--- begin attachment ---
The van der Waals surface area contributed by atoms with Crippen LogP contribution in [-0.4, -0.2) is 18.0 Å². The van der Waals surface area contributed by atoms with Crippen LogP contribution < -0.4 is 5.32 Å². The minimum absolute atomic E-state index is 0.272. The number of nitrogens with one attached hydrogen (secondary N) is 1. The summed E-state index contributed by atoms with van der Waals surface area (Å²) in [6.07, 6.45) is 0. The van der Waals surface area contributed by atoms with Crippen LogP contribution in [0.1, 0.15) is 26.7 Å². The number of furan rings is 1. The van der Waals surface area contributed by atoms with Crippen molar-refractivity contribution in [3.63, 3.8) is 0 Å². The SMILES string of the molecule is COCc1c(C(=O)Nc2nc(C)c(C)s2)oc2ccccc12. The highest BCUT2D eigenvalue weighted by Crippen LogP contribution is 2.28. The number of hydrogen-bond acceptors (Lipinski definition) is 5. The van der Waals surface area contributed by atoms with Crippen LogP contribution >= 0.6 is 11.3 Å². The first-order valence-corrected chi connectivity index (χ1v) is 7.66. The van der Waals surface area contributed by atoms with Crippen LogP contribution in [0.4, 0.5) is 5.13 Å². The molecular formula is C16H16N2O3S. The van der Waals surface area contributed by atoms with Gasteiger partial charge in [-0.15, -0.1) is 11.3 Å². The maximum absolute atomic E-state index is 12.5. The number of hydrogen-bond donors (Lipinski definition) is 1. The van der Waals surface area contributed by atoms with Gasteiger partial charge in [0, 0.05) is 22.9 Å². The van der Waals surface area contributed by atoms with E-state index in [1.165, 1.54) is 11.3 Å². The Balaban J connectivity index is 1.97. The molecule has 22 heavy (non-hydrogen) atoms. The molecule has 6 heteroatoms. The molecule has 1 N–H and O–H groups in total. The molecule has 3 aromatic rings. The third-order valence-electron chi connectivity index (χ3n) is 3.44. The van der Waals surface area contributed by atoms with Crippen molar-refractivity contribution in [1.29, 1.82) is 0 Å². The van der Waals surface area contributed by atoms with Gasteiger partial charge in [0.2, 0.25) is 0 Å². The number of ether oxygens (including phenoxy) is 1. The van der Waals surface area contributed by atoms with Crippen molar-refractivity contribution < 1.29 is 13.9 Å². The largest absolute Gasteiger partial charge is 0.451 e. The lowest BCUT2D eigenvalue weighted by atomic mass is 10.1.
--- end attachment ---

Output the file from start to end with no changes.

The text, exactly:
The van der Waals surface area contributed by atoms with Crippen LogP contribution in [-0.4, -0.2) is 18.0 Å². The van der Waals surface area contributed by atoms with Crippen LogP contribution < -0.4 is 5.32 Å². The minimum absolute atomic E-state index is 0.272. The number of nitrogens with one attached hydrogen (secondary N) is 1. The summed E-state index contributed by atoms with van der Waals surface area (Å²) in [6.07, 6.45) is 0. The van der Waals surface area contributed by atoms with Crippen LogP contribution in [0.1, 0.15) is 26.7 Å². The number of furan rings is 1. The van der Waals surface area contributed by atoms with Crippen molar-refractivity contribution in [3.63, 3.8) is 0 Å². The SMILES string of the molecule is COCc1c(C(=O)Nc2nc(C)c(C)s2)oc2ccccc12. The highest BCUT2D eigenvalue weighted by Crippen LogP contribution is 2.28. The number of hydrogen-bond acceptors (Lipinski definition) is 5. The van der Waals surface area contributed by atoms with Crippen LogP contribution >= 0.6 is 11.3 Å². The first-order valence-corrected chi connectivity index (χ1v) is 7.66. The van der Waals surface area contributed by atoms with Crippen LogP contribution in [0.4, 0.5) is 5.13 Å². The molecular formula is C16H16N2O3S. The van der Waals surface area contributed by atoms with Gasteiger partial charge in [-0.15, -0.1) is 11.3 Å². The maximum absolute atomic E-state index is 12.5. The number of hydrogen-bond donors (Lipinski definition) is 1. The van der Waals surface area contributed by atoms with Gasteiger partial charge in [0, 0.05) is 22.9 Å². The van der Waals surface area contributed by atoms with E-state index in [1.165, 1.54) is 11.3 Å². The Balaban J connectivity index is 1.97. The molecule has 22 heavy (non-hydrogen) atoms. The molecule has 6 heteroatoms. The molecule has 1 N–H and O–H groups in total. The molecule has 3 aromatic rings. The third-order valence-electron chi connectivity index (χ3n) is 3.44. The van der Waals surface area contributed by atoms with Crippen molar-refractivity contribution in [1.29, 1.82) is 0 Å². The van der Waals surface area contributed by atoms with Gasteiger partial charge in [0.2, 0.25) is 0 Å². The number of ether oxygens (including phenoxy) is 1. The van der Waals surface area contributed by atoms with Crippen molar-refractivity contribution < 1.29 is 13.9 Å². The largest absolute Gasteiger partial charge is 0.451 e. The lowest BCUT2D eigenvalue weighted by atomic mass is 10.1.